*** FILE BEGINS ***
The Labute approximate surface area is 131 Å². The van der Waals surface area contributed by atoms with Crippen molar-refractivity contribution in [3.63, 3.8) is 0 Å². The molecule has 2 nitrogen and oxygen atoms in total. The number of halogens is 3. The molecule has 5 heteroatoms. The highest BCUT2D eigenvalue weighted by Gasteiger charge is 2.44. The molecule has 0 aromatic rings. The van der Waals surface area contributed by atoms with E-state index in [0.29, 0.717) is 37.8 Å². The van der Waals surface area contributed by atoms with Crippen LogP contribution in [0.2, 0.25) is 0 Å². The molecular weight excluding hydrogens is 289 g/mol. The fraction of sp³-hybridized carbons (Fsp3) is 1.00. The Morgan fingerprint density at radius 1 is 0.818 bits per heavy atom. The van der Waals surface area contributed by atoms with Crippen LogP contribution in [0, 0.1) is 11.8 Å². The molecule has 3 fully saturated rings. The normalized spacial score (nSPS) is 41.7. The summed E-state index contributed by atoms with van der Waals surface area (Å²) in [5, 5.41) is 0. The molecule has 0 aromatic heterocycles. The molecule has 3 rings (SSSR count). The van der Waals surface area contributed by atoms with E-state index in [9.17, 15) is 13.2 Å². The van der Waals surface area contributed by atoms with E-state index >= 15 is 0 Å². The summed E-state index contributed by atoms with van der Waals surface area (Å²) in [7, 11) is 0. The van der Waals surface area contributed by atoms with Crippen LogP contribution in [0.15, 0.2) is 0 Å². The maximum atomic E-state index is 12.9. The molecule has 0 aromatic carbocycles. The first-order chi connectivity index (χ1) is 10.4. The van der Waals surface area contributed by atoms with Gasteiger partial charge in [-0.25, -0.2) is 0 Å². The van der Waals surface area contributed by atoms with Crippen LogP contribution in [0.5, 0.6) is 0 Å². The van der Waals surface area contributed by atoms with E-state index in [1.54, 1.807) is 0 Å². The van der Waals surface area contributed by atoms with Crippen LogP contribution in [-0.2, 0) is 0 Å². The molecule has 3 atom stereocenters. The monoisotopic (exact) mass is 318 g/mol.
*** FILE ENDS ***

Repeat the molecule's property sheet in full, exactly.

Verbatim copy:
The Labute approximate surface area is 131 Å². The van der Waals surface area contributed by atoms with Crippen molar-refractivity contribution in [3.63, 3.8) is 0 Å². The molecule has 2 nitrogen and oxygen atoms in total. The number of halogens is 3. The molecule has 5 heteroatoms. The highest BCUT2D eigenvalue weighted by Gasteiger charge is 2.44. The molecule has 0 aromatic rings. The van der Waals surface area contributed by atoms with E-state index in [0.29, 0.717) is 37.8 Å². The van der Waals surface area contributed by atoms with Crippen LogP contribution in [0.2, 0.25) is 0 Å². The molecular weight excluding hydrogens is 289 g/mol. The fraction of sp³-hybridized carbons (Fsp3) is 1.00. The Morgan fingerprint density at radius 1 is 0.818 bits per heavy atom. The van der Waals surface area contributed by atoms with Crippen LogP contribution in [0, 0.1) is 11.8 Å². The molecule has 3 fully saturated rings. The normalized spacial score (nSPS) is 41.7. The summed E-state index contributed by atoms with van der Waals surface area (Å²) in [5, 5.41) is 0. The molecule has 0 aromatic heterocycles. The molecule has 3 rings (SSSR count). The van der Waals surface area contributed by atoms with E-state index in [9.17, 15) is 13.2 Å². The van der Waals surface area contributed by atoms with E-state index >= 15 is 0 Å². The summed E-state index contributed by atoms with van der Waals surface area (Å²) in [7, 11) is 0. The van der Waals surface area contributed by atoms with Crippen LogP contribution in [0.15, 0.2) is 0 Å². The maximum atomic E-state index is 12.9. The molecule has 0 aromatic carbocycles. The first-order chi connectivity index (χ1) is 10.4. The van der Waals surface area contributed by atoms with Gasteiger partial charge in [-0.25, -0.2) is 0 Å². The van der Waals surface area contributed by atoms with Crippen LogP contribution in [0.5, 0.6) is 0 Å². The van der Waals surface area contributed by atoms with E-state index in [1.54, 1.807) is 0 Å². The van der Waals surface area contributed by atoms with Crippen LogP contribution in [-0.2, 0) is 0 Å². The molecule has 3 atom stereocenters. The monoisotopic (exact) mass is 318 g/mol.